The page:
The Division of Continuing Education offers many distance learning and online degree programs. It offers undergraduate level programs in Chemical Engineering, Civil Engineering, Electrical Engineering and Mechanical Engineering. Graduate level programs like MBA, Applied Economics, Educational Leadership, Forensic Psychology, Social Work, Public Administration and Nursing are offered, in addition to doctoral level programs in Educational Leadership, Teaching & Learning, and Nursing.

Libraries[edit]

UND has three major libraries which, together, form the largest system of research libraries in the state of North Dakota.[44] The Chester Fritz Library is the largest library in the state.[45] It houses 1.6 million volumes, provides access to approximately 28,000 electronic journal subscriptions, and owns over 20,000 electronic books.[46] It also serves as a U.S. patent and trademark depository and a government document depository.[44] UND's special collections department is known for its genealogical resources, including Norwegian Bygdeboker, or Norwegian farm and town records.[47] Branches of the Chester Fritz Library include the Energy and Environmental Research Library, the F.D. Holland Geology Library, and the Gordon Erickson Music Library.[44] The School of Law operates the Thormodsgard Law Library[48] and the School of Medicine operates the Harley E. French Library of the Health Sciences.[49]

Research[edit]

UND is classified by the Carnegie Foundation as a doctoral/research-intensive institution.[2] This level of research activity is shown in UND's research statistics which, in fiscal year 2006, included program awards that reached $94.3 million, sponsored program expenditures that reached $81.2 million, and an overall research portfolio that included $315 million in total ongoing and committed accounts.[50] Research activity at UND focuses on health sciences, nutrition, energy and environmental protection, aerospace, and engineering.[2] As a major component of the Red River Valley Research Corridor, UND operates many research units including the Energy and Environmental Research Center, the School of Medicine, the Center for Rural Health, the Center for Innovation, the Upper Midwest Aerospace Consortium, the Bureau of Governmental Affairs, the Bureau of Educational Services and Applied Research, and the Social Science Research Institute.[51] The Energy and Environmental Research Center (EERC), located on the eastern fringes of the UND campus, has been recognized as a leader in researching cleaner, more efficient forms of energy.[52] The EERC operates a number of research units at UND including the National Center for Hydrogen Technology.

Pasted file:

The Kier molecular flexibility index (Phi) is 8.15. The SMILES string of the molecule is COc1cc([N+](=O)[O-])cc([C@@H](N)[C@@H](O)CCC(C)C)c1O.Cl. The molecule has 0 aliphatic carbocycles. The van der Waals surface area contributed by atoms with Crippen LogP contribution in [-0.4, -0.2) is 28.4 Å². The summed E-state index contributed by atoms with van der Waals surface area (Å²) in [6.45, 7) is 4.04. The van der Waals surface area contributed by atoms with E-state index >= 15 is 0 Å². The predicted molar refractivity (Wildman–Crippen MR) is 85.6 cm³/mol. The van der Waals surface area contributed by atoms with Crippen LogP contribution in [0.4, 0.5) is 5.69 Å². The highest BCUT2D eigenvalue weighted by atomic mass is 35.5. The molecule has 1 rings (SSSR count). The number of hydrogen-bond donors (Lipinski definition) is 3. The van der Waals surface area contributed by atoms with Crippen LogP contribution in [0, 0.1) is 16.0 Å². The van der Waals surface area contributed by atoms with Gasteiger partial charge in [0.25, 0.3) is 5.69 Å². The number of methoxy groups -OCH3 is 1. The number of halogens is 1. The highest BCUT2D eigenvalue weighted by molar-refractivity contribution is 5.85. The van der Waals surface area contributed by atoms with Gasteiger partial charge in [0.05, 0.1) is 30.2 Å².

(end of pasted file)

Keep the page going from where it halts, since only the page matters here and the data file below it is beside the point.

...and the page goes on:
In May 2006, students from UND unveiled a new space suit that they had developed to be used by astronauts that may someday travel to Mars. The students were working off of a $100,000 grant from NASA and the suit was tested in the Badlands of western North Dakota. The suit weighs 47 pounds and costs only a fraction of the standard $22 million cost for a NASA spacesuit. The suit was developed in just over a year by the students.[53]

Athletics[edit]

UND currently competes in the NCAA's Division I. The men's ice hockey team compete in the National Collegiate Hockey Conference and the women's hockey team compete as members of the Western Collegiate Hockey Association, while all others compete in the Big Sky Conference.

The men's ice hockey team has won seven national championships and has been runner-up five times. Both the men's and women's ice hockey teams play at the Ralph Engelstad Arena. The football team won the Division II national championship in 2001 and was the runner-up in 2003, and play at the Alerus Center. The basketball and volleyball teams play in the Betty Engelstad Sioux Center. The women's basketball team has won three national championships in 1997, 1998, and 1999 and was runner-up in 2001.

The colors of UND athletics are kelly green, white, and black, which were adopted in the 1920s. The official school colors of the university are green and pink, representative of North Dakota's state flower, the Wild Prairie Rose; however, this combination is rarely employed outside of official or ceremonial applications.[3] UND's athletic teams previously bore the name of the Fighting Sioux, but are currently without a nickname or mascot in compliance with the NCAA's policy against the use of Native American nicknames.

A notable UND athletic alumnus is NBA coach and former player Phil Jackson, widely considered one of the greatest coaches in the history of the NBA.[54][55] In addition, many UND alumni have played in the NHL including: Minnesota winger Zach Parise, New Jersey Devils center Travis Zajac, Los Angeles Kings defensemen Matt Greene and Mike Commodore, Chicago Blackhawks forward and captain Jonathan Toews, former NHL goalie Ed Belfour, and St. Louis Blues center TJ Oshie.